Apparently we’ve found the lone celebrity Chelsea Handler has yet to bed. It’s Lil Wayne.
Thursday the rapper tweeted support for President Trump’s proposed economic strategy for black Americans, The Platinum Plan, and included a picture of himself smiling next to the president.
As of this writing, Ms. Handler has not publicly reminded Lil Wayne of her definition of blackness or offered him the privilege of banging a 45-year-old white Thot. It appears Ms. Handler has left the scolding of Lil Wayne to her former black f–k boy 50 Cent. The G-Unit rapper who drew Handler’s rebuke for bashing Joe Biden’s tax plan tweeted disapproval of Wayne’s photographed embrace of Trump.
I don’t have a problem with Thots — white, black or brown. My problem is with liberals, particularly white ones, who attempt to control and limit the thoughts, actions and power of black people.
It is both necessary and healthy for black people to diversify their political opinion and support. Iron sharpens iron. Conflict and resistance strengthen muscles.
Chelsea Handler and other white liberals seem committed to keeping black people weak and dependent. Their actions create the impression they want us (black people) eliminated from the intellectual olympics. They elected themselves the stewards of our culture and political point of view.
Ms. Handler’s public admonishment of Curtis Jackson (50 Cent) was reprehensibly racist and egomaniacal. What was worse is that Mr. Jackson allowed her to do it without a strong public condemnation.
Too many black people mistake affinity for respect or value affinity above respect. Absent respect, affection is inauthentic and worthless. Affection pleasures the giver as much as — if not more than — the receiver. Respect honors the receiver alone and reveals the character of the giver.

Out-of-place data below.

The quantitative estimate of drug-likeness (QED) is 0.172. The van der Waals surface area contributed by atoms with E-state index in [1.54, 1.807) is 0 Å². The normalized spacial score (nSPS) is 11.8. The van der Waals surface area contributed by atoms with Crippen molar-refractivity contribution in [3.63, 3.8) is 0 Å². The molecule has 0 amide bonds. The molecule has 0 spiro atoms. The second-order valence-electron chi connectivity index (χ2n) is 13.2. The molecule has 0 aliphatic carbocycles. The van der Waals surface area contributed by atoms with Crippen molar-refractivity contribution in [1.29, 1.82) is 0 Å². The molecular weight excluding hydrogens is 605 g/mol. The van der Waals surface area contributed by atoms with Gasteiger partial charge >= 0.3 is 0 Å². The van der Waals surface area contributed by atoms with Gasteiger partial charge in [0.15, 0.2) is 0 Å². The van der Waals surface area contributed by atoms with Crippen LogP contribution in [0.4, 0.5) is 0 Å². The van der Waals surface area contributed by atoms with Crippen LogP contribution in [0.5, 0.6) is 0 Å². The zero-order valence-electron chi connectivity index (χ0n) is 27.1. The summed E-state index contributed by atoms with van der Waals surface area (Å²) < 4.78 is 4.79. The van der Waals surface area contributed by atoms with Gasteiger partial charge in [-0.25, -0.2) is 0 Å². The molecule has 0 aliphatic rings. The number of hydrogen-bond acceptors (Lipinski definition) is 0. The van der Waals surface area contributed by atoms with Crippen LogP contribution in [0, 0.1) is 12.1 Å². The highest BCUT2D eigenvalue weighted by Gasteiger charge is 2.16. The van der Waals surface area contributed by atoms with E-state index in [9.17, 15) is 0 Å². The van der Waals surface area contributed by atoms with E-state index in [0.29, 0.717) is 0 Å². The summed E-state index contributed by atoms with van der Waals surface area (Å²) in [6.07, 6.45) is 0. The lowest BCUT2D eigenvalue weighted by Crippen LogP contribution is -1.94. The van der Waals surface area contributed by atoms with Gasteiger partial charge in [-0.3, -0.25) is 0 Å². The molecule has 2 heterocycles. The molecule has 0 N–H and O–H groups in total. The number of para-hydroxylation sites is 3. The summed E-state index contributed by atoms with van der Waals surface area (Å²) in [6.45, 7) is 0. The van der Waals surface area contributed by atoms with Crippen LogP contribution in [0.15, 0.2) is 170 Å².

Affection is self-indulgent. That is its allure.
I’m no different from 50 Cent. I’ve shared affection with white liberal women. I’ve witnessed them display their lack of respect, their ego and their feelings of superiority. They get comfortable in the relationship and what they believe the inter-racial coupling says about them. In their mind, they elevate above bigotry and bias and suddenly they have a firmer grasp on authentic blackness than their black partner.
It’s why Rachel Dolezal transitioned to black. In her mind, she knows more about being black than the average black person. The same is true for black impersonator Shaun King, the social justice warrior. Sadly, many black people actually believe liberal white people are the ideal overseers of blackness. Rachel Dolezal and Shaun King play black because they know we are programmed to welcome their oversight.